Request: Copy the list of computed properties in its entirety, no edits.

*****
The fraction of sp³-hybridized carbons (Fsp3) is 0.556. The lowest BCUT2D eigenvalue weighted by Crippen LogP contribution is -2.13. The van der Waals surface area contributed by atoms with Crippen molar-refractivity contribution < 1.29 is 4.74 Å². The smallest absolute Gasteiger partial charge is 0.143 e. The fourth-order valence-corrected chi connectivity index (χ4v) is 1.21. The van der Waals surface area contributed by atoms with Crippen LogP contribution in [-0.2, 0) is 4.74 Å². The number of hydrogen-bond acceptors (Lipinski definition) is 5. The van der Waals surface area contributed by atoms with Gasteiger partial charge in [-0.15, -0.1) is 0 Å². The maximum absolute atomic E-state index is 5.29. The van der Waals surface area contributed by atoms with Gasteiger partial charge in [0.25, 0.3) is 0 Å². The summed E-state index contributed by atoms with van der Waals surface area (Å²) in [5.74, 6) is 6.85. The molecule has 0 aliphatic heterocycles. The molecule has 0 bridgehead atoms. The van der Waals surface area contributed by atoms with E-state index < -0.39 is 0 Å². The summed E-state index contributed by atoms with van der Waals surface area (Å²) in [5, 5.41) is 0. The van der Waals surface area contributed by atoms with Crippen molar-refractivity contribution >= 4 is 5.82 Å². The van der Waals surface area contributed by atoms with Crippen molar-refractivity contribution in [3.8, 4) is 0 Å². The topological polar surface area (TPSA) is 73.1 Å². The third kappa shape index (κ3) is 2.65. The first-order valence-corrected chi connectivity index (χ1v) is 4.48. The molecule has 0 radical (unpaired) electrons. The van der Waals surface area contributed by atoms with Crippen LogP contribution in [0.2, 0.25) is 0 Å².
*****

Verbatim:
The fraction of sp³-hybridized carbons (Fsp3) is 0.556. The lowest BCUT2D eigenvalue weighted by Crippen LogP contribution is -2.13. The van der Waals surface area contributed by atoms with Crippen molar-refractivity contribution < 1.29 is 4.74 Å². The smallest absolute Gasteiger partial charge is 0.143 e. The fourth-order valence-corrected chi connectivity index (χ4v) is 1.21. The van der Waals surface area contributed by atoms with Crippen LogP contribution in [-0.2, 0) is 4.74 Å². The number of hydrogen-bond acceptors (Lipinski definition) is 5. The van der Waals surface area contributed by atoms with Gasteiger partial charge in [-0.15, -0.1) is 0 Å². The maximum absolute atomic E-state index is 5.29. The van der Waals surface area contributed by atoms with Gasteiger partial charge in [0.25, 0.3) is 0 Å². The summed E-state index contributed by atoms with van der Waals surface area (Å²) in [5.74, 6) is 6.85. The molecule has 0 aliphatic heterocycles. The molecule has 0 bridgehead atoms. The van der Waals surface area contributed by atoms with E-state index < -0.39 is 0 Å². The summed E-state index contributed by atoms with van der Waals surface area (Å²) in [5, 5.41) is 0. The van der Waals surface area contributed by atoms with Crippen molar-refractivity contribution >= 4 is 5.82 Å². The van der Waals surface area contributed by atoms with Crippen molar-refractivity contribution in [3.8, 4) is 0 Å². The topological polar surface area (TPSA) is 73.1 Å². The third kappa shape index (κ3) is 2.65. The first-order valence-corrected chi connectivity index (χ1v) is 4.48. The molecule has 0 radical (unpaired) electrons. The van der Waals surface area contributed by atoms with Crippen LogP contribution in [0.2, 0.25) is 0 Å².